Three Surgeries That Require A Lot Of Physical Therapy Afterward

Posted on: 3 December 2019

Physical therapy is used to regain and/or maintain one's range of motion and mobility. It is prescribed following sports injuries and car accidents, but it can also be prescribed following major limb surgeries. The following three surgeries are the most common ones where PT is not only recommended, but prescribed if you want to regain full movement of a limb and the joint on which your doctor operated. 

Shoulder Replacement

Severe arthritis in the ball joint of your shoulder can make a lot of daily tasks impossible. Getting dressed in the morning alone means that you have to avoid putting on any shirts or bras that have to go over your head. Bras that hook in the back are impossible to close, too. After your surgeon replaces the shoulder joint (and possibly the shoulder girdle), you will need PT to learn how to move and use that shoulder again and ease pain. 

Hip Replacement

This is the most common of all joint surgeries requiring PT afterward. Most senior citizens and elderly patients will have at least one hip replacement surgery in their golden years, and when they do, they will not be able to move or walk again without physical therapy. Doctors not only prescribe therapy to regain movement of that hip, but also to speed healing, which slows with the aging process.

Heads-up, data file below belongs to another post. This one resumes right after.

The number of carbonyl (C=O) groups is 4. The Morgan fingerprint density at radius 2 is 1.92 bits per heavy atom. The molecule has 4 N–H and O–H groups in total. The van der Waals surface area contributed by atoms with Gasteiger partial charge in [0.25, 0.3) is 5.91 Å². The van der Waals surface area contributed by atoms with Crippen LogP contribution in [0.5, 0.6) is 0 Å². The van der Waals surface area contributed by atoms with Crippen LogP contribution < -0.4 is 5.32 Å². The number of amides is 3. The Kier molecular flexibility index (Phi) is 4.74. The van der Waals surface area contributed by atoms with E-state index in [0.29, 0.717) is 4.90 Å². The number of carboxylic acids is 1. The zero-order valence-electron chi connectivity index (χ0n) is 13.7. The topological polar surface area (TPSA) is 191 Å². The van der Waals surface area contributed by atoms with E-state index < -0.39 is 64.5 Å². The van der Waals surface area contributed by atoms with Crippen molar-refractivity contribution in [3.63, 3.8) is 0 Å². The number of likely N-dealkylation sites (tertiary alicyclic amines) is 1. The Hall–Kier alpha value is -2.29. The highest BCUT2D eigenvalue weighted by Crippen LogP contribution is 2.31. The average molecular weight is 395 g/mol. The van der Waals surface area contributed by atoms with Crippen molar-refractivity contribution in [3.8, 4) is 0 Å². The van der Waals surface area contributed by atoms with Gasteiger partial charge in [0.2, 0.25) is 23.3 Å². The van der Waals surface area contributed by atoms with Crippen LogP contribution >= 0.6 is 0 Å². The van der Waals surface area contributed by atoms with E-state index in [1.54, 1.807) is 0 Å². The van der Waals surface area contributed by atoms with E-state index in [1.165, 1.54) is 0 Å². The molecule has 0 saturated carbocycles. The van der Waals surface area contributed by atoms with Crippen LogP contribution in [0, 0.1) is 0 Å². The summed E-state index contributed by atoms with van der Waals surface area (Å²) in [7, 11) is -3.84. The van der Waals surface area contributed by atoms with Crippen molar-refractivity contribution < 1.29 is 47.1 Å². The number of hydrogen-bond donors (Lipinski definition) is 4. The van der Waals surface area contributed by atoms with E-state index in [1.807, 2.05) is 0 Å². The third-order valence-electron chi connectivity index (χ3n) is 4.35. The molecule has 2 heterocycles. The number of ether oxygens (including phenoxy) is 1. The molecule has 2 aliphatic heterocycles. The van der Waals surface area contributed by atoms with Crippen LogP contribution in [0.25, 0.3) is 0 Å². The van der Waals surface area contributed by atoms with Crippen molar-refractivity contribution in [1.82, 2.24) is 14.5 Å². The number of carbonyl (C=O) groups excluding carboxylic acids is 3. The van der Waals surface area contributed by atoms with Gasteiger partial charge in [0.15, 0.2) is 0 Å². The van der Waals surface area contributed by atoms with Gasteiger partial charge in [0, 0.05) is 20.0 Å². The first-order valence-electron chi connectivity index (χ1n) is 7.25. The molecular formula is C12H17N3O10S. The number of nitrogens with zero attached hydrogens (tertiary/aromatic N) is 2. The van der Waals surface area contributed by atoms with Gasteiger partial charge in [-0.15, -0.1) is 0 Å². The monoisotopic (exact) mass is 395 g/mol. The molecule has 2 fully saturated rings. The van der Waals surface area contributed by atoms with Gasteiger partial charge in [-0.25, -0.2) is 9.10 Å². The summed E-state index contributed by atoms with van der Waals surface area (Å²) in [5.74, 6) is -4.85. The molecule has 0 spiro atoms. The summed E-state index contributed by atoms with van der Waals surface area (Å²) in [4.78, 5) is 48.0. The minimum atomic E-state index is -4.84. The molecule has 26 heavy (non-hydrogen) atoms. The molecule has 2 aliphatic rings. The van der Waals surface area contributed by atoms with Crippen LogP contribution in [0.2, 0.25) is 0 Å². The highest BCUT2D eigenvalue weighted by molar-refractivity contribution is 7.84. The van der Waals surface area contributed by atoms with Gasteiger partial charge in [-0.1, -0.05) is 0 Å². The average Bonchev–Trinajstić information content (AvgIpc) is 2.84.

Knee Replacement

The second most common surgery in older adults, knee surgery may or may not be followed by physical therapy. Usually it is a good idea since moving the knee removes excess fluid from the surgical site and reduces stiffness and inflammation after the procedure is complete. Even with a partial knee replacement, it is good to learn how to move this new knee, and how to keep it moving freely. 

If Therapy Is Prescribed, Do Not Skip Your Appointments with Your Therapist

Do not skip your appointments with your physical therapist. Even if you decide that you do not want to participate in therapy because your surgical site still hurts too much, you can ask the therapist any questions you want about therapy and healing. It is a good time to gather information and learn how therapy can help your new joint function better and without pain. If you cannot make an appointment for any reason, make sure you call in advance to reschedule or cancel your appointment so that your therapist can adjust your treatment plan.